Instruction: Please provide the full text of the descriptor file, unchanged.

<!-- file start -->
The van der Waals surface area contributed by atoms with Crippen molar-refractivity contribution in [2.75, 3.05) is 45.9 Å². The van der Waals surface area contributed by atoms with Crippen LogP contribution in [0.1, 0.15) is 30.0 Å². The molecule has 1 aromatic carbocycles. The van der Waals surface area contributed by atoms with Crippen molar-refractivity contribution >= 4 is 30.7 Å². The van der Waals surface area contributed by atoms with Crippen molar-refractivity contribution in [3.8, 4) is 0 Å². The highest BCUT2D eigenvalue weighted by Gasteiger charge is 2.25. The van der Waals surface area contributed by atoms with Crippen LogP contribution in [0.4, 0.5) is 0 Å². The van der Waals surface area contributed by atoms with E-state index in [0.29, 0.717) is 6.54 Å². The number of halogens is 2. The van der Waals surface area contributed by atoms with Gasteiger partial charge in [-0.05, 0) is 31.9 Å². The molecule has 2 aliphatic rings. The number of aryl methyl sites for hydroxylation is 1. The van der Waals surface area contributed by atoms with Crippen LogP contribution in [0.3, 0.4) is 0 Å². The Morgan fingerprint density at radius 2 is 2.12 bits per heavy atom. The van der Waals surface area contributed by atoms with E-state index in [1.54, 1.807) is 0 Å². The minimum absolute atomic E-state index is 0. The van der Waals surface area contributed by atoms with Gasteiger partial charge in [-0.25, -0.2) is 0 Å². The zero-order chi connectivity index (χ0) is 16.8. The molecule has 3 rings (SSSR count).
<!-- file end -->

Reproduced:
The van der Waals surface area contributed by atoms with Crippen molar-refractivity contribution in [2.75, 3.05) is 45.9 Å². The van der Waals surface area contributed by atoms with Crippen LogP contribution in [0.1, 0.15) is 30.0 Å². The molecule has 1 aromatic carbocycles. The van der Waals surface area contributed by atoms with Crippen molar-refractivity contribution >= 4 is 30.7 Å². The van der Waals surface area contributed by atoms with Crippen molar-refractivity contribution in [3.8, 4) is 0 Å². The highest BCUT2D eigenvalue weighted by Gasteiger charge is 2.25. The van der Waals surface area contributed by atoms with Crippen LogP contribution in [0.4, 0.5) is 0 Å². The van der Waals surface area contributed by atoms with E-state index in [0.29, 0.717) is 6.54 Å². The number of halogens is 2. The van der Waals surface area contributed by atoms with Gasteiger partial charge in [-0.05, 0) is 31.9 Å². The molecule has 2 aliphatic rings. The number of aryl methyl sites for hydroxylation is 1. The van der Waals surface area contributed by atoms with Crippen LogP contribution in [0.3, 0.4) is 0 Å². The Morgan fingerprint density at radius 2 is 2.12 bits per heavy atom. The van der Waals surface area contributed by atoms with E-state index in [1.54, 1.807) is 0 Å². The minimum absolute atomic E-state index is 0. The van der Waals surface area contributed by atoms with Gasteiger partial charge in [-0.25, -0.2) is 0 Å². The zero-order chi connectivity index (χ0) is 16.8. The molecule has 3 rings (SSSR count).